Reaching Out to LGBT Older Adults

“Do not cast me off in the time of old age; do not forsake me when my strength is spent.” Psalm 71:9

“Religion that is pure and undefiled before God is this: to care for orphans and widows in their distress.” James 1:27

Communities of faith have a tremendous opportunity to live out their faith among older adults with the greatest social needs, particularly LGBT people. “The vast majority of lesbian, gay, bisexual and transgender (LGBT) older adults have lived through discrimination, social stigma, and the effects of prejudice both past and present, including a history of being labeled as criminals, sinners, and mentally ill,” writes the National Resource Center for LGBT Aging. “For some, this fear and social stigma has disrupted their lives, their connections with their families of origin, their lifetime earnings and their opportunities to save for retirement. It has also made many of them apprehensive of health care professionals and aging service providers.”

From the Boston Globe:

An estimated 4-8 percent of seniors today identify themselves as LGBT and the percentage is expected to double by 2030, according to the National Gay and Lesbian Task Force, as LGBT baby boomers, who are more likely to be open about their sexual orientation, age.

For many LGBT seniors, their biggest concern now is not trying to conform to an unwelcoming society, but rather, who will care for them as they get older. They are less likely to have ever been married or have children, leaving them without a close relative to take on the role of caregiver.

And many LGBT seniors still do not feel comfortable disclosing their sexual orientation. Lisa Krinsky, director of The Aging Project, a Boston-based nonprofit organization that advocates for the rights of LGBT elders, estimates that as many as 80 percent of LGBT seniors in Massachusetts fear disclosing their sexuality to family members and health care providers, and are unlikely to seek any sort of dependent care because of the risk a caregiver will learn their secret.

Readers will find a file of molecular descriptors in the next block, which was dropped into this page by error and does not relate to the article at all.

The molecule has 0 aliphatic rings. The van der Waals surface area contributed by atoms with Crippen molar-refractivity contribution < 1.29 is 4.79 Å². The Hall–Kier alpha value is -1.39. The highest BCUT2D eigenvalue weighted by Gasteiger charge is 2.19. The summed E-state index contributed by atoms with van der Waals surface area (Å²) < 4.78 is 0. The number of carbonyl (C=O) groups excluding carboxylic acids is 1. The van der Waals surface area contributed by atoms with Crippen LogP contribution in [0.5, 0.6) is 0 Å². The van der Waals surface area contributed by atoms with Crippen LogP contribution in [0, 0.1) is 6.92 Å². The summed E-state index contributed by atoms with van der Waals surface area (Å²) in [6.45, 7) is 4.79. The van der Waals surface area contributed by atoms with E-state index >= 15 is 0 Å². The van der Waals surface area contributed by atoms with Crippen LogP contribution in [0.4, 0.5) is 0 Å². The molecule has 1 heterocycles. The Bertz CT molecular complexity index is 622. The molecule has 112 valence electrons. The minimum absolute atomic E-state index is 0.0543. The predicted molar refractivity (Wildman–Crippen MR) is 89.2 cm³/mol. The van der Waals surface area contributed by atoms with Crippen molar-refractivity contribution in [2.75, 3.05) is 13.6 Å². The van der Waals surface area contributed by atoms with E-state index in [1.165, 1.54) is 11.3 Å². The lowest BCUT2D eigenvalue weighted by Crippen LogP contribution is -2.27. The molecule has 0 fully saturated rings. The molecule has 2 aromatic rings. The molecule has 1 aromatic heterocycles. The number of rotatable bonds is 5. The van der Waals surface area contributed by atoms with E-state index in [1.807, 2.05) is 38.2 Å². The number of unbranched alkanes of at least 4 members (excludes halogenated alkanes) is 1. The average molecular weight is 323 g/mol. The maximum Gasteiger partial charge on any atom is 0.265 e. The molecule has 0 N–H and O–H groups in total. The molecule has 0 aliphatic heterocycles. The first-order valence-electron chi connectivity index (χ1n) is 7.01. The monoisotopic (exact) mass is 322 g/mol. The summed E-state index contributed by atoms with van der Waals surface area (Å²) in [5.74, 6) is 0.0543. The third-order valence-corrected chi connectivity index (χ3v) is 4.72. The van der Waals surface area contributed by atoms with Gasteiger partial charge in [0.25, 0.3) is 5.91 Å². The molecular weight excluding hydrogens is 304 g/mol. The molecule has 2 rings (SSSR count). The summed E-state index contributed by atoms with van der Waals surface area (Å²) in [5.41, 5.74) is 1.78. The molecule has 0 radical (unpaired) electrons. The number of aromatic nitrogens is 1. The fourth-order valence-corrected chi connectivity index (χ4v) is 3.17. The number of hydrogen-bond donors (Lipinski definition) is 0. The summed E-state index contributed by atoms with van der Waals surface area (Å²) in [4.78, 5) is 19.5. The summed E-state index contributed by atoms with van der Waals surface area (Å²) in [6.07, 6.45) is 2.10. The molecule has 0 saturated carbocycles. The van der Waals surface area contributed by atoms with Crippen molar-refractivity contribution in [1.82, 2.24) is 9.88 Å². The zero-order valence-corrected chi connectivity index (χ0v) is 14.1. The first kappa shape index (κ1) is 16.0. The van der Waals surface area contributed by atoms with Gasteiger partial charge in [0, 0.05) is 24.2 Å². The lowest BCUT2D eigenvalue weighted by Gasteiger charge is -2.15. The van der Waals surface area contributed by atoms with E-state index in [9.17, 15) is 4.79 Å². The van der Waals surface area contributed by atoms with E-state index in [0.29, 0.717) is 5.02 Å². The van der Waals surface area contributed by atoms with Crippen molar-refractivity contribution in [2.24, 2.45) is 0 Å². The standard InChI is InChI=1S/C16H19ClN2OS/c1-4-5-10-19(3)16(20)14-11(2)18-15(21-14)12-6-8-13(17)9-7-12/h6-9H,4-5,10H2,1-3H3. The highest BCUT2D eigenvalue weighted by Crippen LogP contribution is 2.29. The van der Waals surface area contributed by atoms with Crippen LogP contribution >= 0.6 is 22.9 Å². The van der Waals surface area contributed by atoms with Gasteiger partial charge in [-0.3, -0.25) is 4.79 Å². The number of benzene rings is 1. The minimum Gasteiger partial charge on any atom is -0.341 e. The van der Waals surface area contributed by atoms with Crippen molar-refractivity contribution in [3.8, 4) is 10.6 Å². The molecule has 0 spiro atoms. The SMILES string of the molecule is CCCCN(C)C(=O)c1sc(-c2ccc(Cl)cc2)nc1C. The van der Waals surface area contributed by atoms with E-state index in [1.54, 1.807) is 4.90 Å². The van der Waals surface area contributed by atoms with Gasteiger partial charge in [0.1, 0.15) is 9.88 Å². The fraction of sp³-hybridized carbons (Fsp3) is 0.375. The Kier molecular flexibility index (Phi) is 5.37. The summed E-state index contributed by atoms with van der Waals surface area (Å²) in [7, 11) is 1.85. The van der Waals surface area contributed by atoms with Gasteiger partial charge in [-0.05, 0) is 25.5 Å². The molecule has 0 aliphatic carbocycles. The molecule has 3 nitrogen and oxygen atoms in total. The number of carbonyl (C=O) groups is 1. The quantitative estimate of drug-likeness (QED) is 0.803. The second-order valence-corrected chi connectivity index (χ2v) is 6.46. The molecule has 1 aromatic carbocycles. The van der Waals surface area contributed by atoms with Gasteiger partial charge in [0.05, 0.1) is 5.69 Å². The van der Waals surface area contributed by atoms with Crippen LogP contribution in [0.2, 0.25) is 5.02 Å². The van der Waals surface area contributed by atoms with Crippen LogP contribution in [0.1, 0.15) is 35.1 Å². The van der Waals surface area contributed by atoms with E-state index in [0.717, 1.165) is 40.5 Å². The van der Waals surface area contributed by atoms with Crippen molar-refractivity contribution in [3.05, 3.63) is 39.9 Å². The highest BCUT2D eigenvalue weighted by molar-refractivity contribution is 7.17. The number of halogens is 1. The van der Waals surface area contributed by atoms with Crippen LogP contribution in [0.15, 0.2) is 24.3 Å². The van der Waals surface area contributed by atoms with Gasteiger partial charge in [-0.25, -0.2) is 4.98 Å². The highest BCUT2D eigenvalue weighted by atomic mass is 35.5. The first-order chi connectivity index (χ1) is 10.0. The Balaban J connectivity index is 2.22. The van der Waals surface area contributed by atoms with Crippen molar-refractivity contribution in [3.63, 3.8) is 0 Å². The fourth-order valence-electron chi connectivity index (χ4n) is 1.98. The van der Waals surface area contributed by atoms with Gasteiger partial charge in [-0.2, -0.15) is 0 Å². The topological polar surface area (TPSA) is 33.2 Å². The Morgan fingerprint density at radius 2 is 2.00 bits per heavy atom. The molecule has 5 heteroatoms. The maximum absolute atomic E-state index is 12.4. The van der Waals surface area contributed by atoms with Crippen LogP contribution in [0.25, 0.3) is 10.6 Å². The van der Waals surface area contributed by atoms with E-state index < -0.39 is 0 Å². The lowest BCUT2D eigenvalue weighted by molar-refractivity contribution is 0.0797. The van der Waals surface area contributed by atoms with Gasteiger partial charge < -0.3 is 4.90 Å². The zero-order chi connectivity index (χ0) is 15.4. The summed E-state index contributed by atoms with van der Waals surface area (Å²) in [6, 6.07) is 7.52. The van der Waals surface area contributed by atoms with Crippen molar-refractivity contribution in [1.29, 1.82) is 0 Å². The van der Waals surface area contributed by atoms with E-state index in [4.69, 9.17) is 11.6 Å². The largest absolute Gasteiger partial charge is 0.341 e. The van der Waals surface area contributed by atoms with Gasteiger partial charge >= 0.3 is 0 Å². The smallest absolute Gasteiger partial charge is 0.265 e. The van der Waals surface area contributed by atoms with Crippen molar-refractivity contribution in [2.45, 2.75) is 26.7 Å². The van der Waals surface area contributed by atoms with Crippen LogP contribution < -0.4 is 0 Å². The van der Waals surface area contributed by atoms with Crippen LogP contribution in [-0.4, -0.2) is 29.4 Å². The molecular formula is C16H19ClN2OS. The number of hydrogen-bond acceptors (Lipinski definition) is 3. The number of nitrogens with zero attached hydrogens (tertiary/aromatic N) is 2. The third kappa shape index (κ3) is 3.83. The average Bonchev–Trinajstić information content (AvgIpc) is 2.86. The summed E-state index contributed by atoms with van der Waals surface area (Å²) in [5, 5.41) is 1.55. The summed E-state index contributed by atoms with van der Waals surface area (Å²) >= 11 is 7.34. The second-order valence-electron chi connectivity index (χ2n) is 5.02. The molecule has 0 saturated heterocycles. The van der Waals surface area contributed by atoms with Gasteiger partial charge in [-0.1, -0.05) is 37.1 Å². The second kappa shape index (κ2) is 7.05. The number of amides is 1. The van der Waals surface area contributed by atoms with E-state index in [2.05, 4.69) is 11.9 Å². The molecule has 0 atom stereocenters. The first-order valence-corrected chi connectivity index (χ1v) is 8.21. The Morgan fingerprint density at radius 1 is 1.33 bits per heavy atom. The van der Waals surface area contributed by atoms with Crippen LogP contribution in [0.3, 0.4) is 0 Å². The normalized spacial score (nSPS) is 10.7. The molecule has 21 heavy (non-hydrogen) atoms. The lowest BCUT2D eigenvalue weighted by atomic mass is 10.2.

“These seniors have an internalized fear of not being safe,” said Krinsky.

As a result, many organizations that serve the elderly worry that those who are LGBT may die early and alone.

In a press release about efforts in Massachusetts to specifically reach out to LGBT older adults, MassEquality and the LGBT Aging Project adds:

Up to 75% of LGBT older adults live alone; 90% do not have children and 80% age as single persons—increasing their need to rely on formal systems of care. (SAGE and Hunter College Brookdale Center, “Assistive Housing for Elderly Gays and Lesbians in New York City,” October 1999.)

Over 70% of LGBT elders are “tentative” about using agencies that serve older adults. (Robert Behney, “The Aging Network’s Response to Gay and Lesbian Issues,” Outward newsletter, the Lesbian and Gay Aging Issues Network of the American Society on Aging, Winter 1994.)

Elder service agencies that had offered or funded LGBT training for their staff were three times more likely to have received a request to assist a transgender person and twice as likely to have received a request to help an LGB older adult in the previous year.( “Ready to Serve? The Aging Network and LGB and T Older Adults,” SAGE, National Gay and Lesbian Task Force, 2010.)

Only 19% of LGBTs have tried to have any contact with their local senior center. (Robert Behney, “The Aging Network’s Response to Gay and Lesbian Issues,” Outward newsletter, the Lesbian and Gay Aging Issues Network of the American Society on Aging, Winter 1994.)

Approximately 3.8-7.6% of the total elder population is LGBT and this is expected to double by 2030 as the baby boomers, the first generation of post-Stonewall, openly LGBT older adults continues to age. (“Outing Age: Public Policy Issues Affecting Lesbian, Gay, Bisexual and Transgender Elders,” National Gay and Lesbian Task Force, 2010.)

On July 10, 2012, the United States Department of Health and Human Services, Administration on Aging (AoA), issued new guidance (see Targeting) on the definition of the term “greatest social need” in the Older Americans Act to include “individuals isolated due to sexual orientation or gender identity.”

To learn more about starting more intentional ministry among LGBT older adults, visit MLP’s Older Adults resources page.